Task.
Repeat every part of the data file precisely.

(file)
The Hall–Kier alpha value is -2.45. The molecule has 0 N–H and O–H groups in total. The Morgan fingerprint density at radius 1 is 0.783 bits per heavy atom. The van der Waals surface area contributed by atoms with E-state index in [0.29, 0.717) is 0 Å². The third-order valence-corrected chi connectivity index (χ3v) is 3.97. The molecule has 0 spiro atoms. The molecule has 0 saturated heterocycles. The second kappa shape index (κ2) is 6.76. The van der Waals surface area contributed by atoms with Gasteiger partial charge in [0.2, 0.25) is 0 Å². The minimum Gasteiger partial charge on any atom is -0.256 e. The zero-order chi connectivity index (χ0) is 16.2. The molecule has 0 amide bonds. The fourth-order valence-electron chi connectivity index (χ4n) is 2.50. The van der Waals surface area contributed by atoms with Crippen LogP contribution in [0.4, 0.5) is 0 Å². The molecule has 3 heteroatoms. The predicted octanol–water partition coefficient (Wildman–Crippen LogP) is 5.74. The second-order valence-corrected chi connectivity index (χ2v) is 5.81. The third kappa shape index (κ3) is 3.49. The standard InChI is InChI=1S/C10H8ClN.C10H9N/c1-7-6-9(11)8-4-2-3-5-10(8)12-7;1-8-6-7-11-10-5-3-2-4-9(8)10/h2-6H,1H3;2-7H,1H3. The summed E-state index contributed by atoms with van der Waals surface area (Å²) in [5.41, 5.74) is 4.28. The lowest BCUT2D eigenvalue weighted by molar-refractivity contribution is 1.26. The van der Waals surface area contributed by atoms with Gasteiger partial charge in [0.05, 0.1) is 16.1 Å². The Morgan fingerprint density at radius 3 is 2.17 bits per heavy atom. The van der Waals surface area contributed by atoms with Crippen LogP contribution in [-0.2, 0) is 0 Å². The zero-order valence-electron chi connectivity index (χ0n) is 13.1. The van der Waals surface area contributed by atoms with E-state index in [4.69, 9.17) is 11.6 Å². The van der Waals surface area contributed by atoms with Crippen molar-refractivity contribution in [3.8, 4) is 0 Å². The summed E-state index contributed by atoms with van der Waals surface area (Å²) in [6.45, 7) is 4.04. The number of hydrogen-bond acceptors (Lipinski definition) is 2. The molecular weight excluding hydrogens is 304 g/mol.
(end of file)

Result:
The Hall–Kier alpha value is -2.45. The molecule has 0 N–H and O–H groups in total. The Morgan fingerprint density at radius 1 is 0.783 bits per heavy atom. The van der Waals surface area contributed by atoms with E-state index in [0.29, 0.717) is 0 Å². The third-order valence-corrected chi connectivity index (χ3v) is 3.97. The molecule has 0 spiro atoms. The molecule has 0 saturated heterocycles. The second kappa shape index (κ2) is 6.76. The van der Waals surface area contributed by atoms with Gasteiger partial charge in [0.2, 0.25) is 0 Å². The minimum Gasteiger partial charge on any atom is -0.256 e. The zero-order chi connectivity index (χ0) is 16.2. The molecule has 0 amide bonds. The fourth-order valence-electron chi connectivity index (χ4n) is 2.50. The van der Waals surface area contributed by atoms with Crippen LogP contribution in [0.4, 0.5) is 0 Å². The molecule has 3 heteroatoms. The predicted octanol–water partition coefficient (Wildman–Crippen LogP) is 5.74. The second-order valence-corrected chi connectivity index (χ2v) is 5.81. The third kappa shape index (κ3) is 3.49. The standard InChI is InChI=1S/C10H8ClN.C10H9N/c1-7-6-9(11)8-4-2-3-5-10(8)12-7;1-8-6-7-11-10-5-3-2-4-9(8)10/h2-6H,1H3;2-7H,1H3. The summed E-state index contributed by atoms with van der Waals surface area (Å²) in [5.41, 5.74) is 4.28. The lowest BCUT2D eigenvalue weighted by molar-refractivity contribution is 1.26. The van der Waals surface area contributed by atoms with Gasteiger partial charge in [0.05, 0.1) is 16.1 Å². The Morgan fingerprint density at radius 3 is 2.17 bits per heavy atom. The van der Waals surface area contributed by atoms with Crippen LogP contribution in [-0.2, 0) is 0 Å². The zero-order valence-electron chi connectivity index (χ0n) is 13.1. The van der Waals surface area contributed by atoms with E-state index in [4.69, 9.17) is 11.6 Å². The van der Waals surface area contributed by atoms with Crippen molar-refractivity contribution in [3.8, 4) is 0 Å². The summed E-state index contributed by atoms with van der Waals surface area (Å²) in [6.45, 7) is 4.04. The number of hydrogen-bond acceptors (Lipinski definition) is 2. The molecular weight excluding hydrogens is 304 g/mol.